[Haskell-beginners] nim programme
Kyle Murphy
orclev at gmail.com
Sun Oct 25 17:24:07 EDT 2009
This is a good example of Haskell trying to be smart and causing
confusion. Remember that the compiler needs a type for everything and
if you don't provide one it will try to guess. The best way to avoid
this issue is to start writing a function by first figuring out its
type signature and then writing the function.
You need some way to track game state. There's two (at least) ways to
do that. One way is using a monad which we'll ignore for now. The
second way is by defining some sort of state type and explicitly
passing it in and out of your functions. This could look like:
data State = State { turn :: Int, piles :: [Int] } deriving (Show, Eq)
runOn :: (a -> a) -> Int -> [a] -> [a]
runOn g i xs = runOn' g (splitAt i xs)
where runOn' g (h, t) = h ++ ((g (head t)) : (drop 1 t))
removeStone :: State -> Int -> Int -> State
removeStone s i num = State ((turn s)+1) (runOn (\x -> x - num) i (piles s))
Note that there's a potential failure condition here if you provide an
index off the end of the pile array (because of the use of head
without a guard).
removeStone would be used like so:
Main> removeStone (State 4 [5,6,7]) 0 2
State { turn = 5, piles = [3,6,7]}
Main> removeStone (State 5 [3,6,7]) 1 3
State { turn = 6, piles = [3,3,7]}
Using a Monad to do this is very similar, but instead of manual
passing the State around, you store the State inside of the enclosing
Monad and the various functions fetch and store the state from the
Monad.
Also bear in mind that once again you're not modifying a List in any
of these functions, that's impossible, rather you are making a *new*
list using pieces of the old list.
On Sunday, October 25, 2009, Peter Verswyvelen <bugfact at gmail.com> wrote:
> Btw, it's often a good idea to introduce type signatures:
>
> nim :: IO [Int]
>
> then you don't need to provide type signatures either, and don't have
> to disable the monomo restriction
>
> On Sun, Oct 25, 2009 at 8:07 PM, Peter Verswyvelen <bugfact at gmail.com> wrote:
>> Hi John,
>>
>> regarding the first problem, just provide the type of your range explicitly:
>>
>> nim = do
>> let range = (1,10) :: (Int,Int)
>> x <- getStdRandom $ randomR range
>> y <- getStdRandom $ randomR range
>> z <- getStdRandom $ randomR range
>> return [x,y,z]
>>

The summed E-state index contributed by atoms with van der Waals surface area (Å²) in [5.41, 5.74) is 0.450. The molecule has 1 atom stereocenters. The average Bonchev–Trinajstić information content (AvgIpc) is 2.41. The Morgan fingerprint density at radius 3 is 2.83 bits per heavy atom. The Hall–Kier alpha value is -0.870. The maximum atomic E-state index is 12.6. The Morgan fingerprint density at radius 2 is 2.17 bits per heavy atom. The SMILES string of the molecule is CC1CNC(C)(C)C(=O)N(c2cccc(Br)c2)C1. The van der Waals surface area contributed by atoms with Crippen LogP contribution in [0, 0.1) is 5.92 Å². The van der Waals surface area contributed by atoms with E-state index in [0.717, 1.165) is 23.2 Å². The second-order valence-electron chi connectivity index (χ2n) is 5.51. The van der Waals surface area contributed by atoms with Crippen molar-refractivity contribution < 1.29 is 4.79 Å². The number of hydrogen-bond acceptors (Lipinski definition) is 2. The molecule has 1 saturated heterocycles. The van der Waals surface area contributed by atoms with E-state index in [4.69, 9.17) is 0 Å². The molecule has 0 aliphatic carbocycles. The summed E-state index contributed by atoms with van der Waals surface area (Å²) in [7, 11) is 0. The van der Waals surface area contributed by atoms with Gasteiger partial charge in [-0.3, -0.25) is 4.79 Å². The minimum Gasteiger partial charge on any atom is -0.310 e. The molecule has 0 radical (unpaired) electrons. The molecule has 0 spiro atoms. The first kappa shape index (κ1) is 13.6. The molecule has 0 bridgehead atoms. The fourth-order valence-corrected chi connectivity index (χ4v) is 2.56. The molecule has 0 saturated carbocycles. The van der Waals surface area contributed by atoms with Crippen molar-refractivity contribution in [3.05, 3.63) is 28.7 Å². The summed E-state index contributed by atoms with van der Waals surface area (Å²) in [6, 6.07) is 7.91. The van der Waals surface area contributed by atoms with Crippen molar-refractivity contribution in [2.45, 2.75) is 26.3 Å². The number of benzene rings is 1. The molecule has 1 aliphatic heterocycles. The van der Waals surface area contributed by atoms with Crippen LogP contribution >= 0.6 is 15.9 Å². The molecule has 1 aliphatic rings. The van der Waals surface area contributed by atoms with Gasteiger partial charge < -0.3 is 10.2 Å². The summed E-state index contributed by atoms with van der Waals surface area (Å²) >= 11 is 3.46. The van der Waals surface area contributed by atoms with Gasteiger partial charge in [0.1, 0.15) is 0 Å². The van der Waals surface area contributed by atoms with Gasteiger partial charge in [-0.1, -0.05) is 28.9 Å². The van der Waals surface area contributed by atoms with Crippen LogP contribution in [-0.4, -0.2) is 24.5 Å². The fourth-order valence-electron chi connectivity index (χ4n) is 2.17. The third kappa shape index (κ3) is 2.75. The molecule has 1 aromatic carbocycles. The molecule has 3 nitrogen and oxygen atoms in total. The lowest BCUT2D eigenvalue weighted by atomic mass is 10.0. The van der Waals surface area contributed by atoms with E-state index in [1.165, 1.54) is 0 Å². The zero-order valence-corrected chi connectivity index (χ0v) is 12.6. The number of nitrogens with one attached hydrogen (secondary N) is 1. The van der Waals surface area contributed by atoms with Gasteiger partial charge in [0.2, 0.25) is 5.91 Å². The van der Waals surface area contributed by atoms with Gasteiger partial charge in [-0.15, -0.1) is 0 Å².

>> This is because the annoying monomorphism restriction, which will most
>> likely be reduced in the next version of Haskell.
>>
>> You can also disable this restriction:
>>
>> {-# LANGUAGE NoMonomorphismRestriction #-}
>>
>> import System.Random
>>
>> nim = do
>> let range = (1,10) -- no explicit type annotation needed anymore
>> x <- getStdRandom $ randomR range
>> y <- getStdRandom $ randomR range
>> z <- getStdRandom $ randomR range
>> return [x,y,z]
>>
>> Cheers,
>> Peter
>>
>> On Sun, Oct 25, 2009 at 7:57 PM, John Moore <john.moore54 at gmail.com> wrote:
>>> Hi All,
>>> I'm attempting to write a program for the game nim.(The game of Nim
>>> is played with two players and several piles of stones. On each move a
>>> player removes as many stones as they would like but form only one pile. The
>>> player who takes the last stone wins) It not as simple as I first thought.
>>> Here is my basic starting points. Any comments would be greatly appreciated.
>>> I not well versed in Haskell yet so simple(basic) Haskell rather than well
>>> written haskell if you understand what I mean. Complicated monads are way
>>> out of my league.
>>>
>>>
>>> 1) I first get the program to give me three random piles by doing
>>> nim = do
>>> x <- getStdRandom $ randomR (1,10)
>>> y <- getStdRandom $ randomR (1,10)
>>> z <- getStdRandom $ randomR (1,10)
>>> return [x,y,z]
>>> Cant get this to work!
>>> 2) Now I need to get the program to ask for a number and which pile to
>>> remove the number from. This is tricky I thought about asking to find the
>>> elementAt
>>> elementAt :: [a] -> Int -> a
>>> elementAt list i = list !! (i-1) put this in a variable
>>> then asking the palyer how many to take away.
>>> and then subtracting the number from and then putting it back into the list
>>> but this seem impossible.
>>> Then the second player would do the same.
>>> 3) Finally we would end up with a case statement like
>>> f x = in case of x
>>> [0,0,1]-> You win
>>> [0,1,0]-> You win
>>> [0,0,1]-> You win
>>> [_,_,_]-> keep playing.
>>>
>>> Lets know what you think please, getting confused.
>>>
>>> John
>>> _______________________________________________
>>> Beginners mailing list
>>> Beginners at haskell.org
>>> http://www.haskell.org/mailman/listinfo/beginners
>>>
>>>
>>
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